Sometime over the past week, my Windows 7 machine did some updates that, amazingly, included an auto-update of IE10 to IE11. This is great news. This is the first time I’ve heard of any version of IE being pushed out automatically as a “critical” update (which I assume is what it did, since I don’t ever do the optional updates and those don’t happen automatically).
Those who have checked out IE11 have probably noticed a visual overhaul to the developer tools. One particular thing I noticed is that the “document mode” and “browser mode” options that were present in IE10’s tools have now been integrated into something called “Emulation” (which you can open quickly by hitting F12 then CTRL-8).
As you might already know, CSS3 transitions and animations allow you to animate a specific set of CSS properties. One of the properties that cannot be animated is the
It would be great if we could do it, but it’s not currently possible and I’m guessing it never will be (e.g. how would you animate to “display: table”?). But there are ways to work around it, and I’ll present one way here.
I don’t think this happens very often. To be honest, I don’t think I’ve ever used a percentage value on a top padding/margin, or a bottom padding/margin value. Even for height values, I may have used a 100% value for a hack, but nothing else.
Nonetheless, using percentages on those vertical parts of a page are somewhat different in the way they are calculated, compared to other properties that take percentage values.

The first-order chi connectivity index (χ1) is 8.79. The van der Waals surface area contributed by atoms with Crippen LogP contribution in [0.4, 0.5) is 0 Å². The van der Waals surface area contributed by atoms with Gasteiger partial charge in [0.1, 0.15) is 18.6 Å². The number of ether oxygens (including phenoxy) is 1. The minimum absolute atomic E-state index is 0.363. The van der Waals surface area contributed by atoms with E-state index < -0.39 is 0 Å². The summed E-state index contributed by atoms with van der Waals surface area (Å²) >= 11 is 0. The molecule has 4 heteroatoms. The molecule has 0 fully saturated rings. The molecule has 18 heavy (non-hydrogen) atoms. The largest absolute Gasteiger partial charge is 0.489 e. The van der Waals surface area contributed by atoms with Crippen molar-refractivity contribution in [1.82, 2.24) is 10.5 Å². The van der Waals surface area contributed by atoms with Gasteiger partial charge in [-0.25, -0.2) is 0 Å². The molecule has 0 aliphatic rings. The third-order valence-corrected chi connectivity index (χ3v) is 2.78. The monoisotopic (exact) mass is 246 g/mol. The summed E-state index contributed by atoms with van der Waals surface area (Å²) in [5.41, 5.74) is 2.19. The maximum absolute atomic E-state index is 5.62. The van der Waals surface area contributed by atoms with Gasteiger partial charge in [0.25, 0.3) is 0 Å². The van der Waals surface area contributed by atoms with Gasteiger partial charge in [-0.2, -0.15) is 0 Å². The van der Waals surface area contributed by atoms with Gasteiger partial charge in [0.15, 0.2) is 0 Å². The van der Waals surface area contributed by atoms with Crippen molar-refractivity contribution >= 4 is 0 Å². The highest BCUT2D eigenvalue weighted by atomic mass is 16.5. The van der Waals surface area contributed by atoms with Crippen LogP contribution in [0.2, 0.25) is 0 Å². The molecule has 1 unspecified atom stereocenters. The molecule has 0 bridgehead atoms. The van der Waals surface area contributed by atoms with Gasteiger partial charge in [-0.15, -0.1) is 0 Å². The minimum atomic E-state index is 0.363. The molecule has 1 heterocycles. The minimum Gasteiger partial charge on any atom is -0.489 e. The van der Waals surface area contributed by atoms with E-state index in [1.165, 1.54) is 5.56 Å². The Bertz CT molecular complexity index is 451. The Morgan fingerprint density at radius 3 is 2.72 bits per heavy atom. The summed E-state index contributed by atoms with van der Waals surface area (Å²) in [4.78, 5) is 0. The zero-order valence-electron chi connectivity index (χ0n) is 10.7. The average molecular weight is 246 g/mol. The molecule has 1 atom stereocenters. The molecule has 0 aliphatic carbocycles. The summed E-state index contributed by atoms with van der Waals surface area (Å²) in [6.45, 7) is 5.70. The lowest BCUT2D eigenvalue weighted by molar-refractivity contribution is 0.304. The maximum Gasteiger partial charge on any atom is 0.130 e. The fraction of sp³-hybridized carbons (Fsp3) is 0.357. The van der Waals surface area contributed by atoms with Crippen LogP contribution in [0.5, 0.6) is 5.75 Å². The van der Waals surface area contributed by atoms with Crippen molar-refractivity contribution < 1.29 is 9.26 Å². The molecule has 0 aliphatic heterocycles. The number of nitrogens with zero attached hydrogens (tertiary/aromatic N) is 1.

This year I had the pleasure of completing my second book, and the first book that I authored all by myself: Jump Start CSS published by SitePoint.
It’s part of their “Jump Start” series of shorter books that provide an introduction to specific web development and design topics.
As many of you know, I’ve recently launched a new weekly newsletter called Web Tools Weekly. In addition to providing a weekly, categorized list of tools for front-end developers, most issues begin with a brief tip or tutorial that usually includes code examples that have syntax highlighting.
This certainly should be a key concern for anyone building these types of projects. So below I’ve compiled two categories of links related to this topic.
The last thing developers need today is another jQuery and/or CSS3 based content slider or carousel. I think the problems with these types of modules have been well documented.
About a year ago, however, I wrote a step-by-step tutorial for Issue #203 of Web Designer Mag that involved creating a “news content switcher”. I’ve been meaning to revisit, tweak, and release the code for that here and so I finally got around to it.
Due to the prevalence of ad-blockers, ads as a means to support online content is becoming a less effective method with each passing month.
Selling ads on a blog like this one is not easy, and resorting to backfilling missing ad-spots for ugly Google Ads is less than satisfying. I hope I can one day remove all ads from this website and still continue to produce content regularly.
To begin the process of reaching that goal, I’ve put together 3 CSS E-Books in PDF format containing a collection of CSS-based articles that I’ve published here on this website. Below are links to view a description and table of contents for each e-book:
A couple of months ago I saw a Google+ post by Robert Nyman referring to the shortcut keys menu that appears when you hit the
? key on the keyboard.
Try it: Go to Twitter.com, GitHub.com, or Gmail, and you’ll see each of those apps will trigger a modal window of shortcut key definitions when you hit the question mark key.
In addition to the unique property/value pairs that CSS offers, there are also a small handful of language-wide features that can come in handy, including a few that are brand new in the spec.
These often go unnoticed, especially by beginners, because when CSS properties and their possible values are discussed (in tutorials, books, or even in the spec), these features are usually omitted for brevity.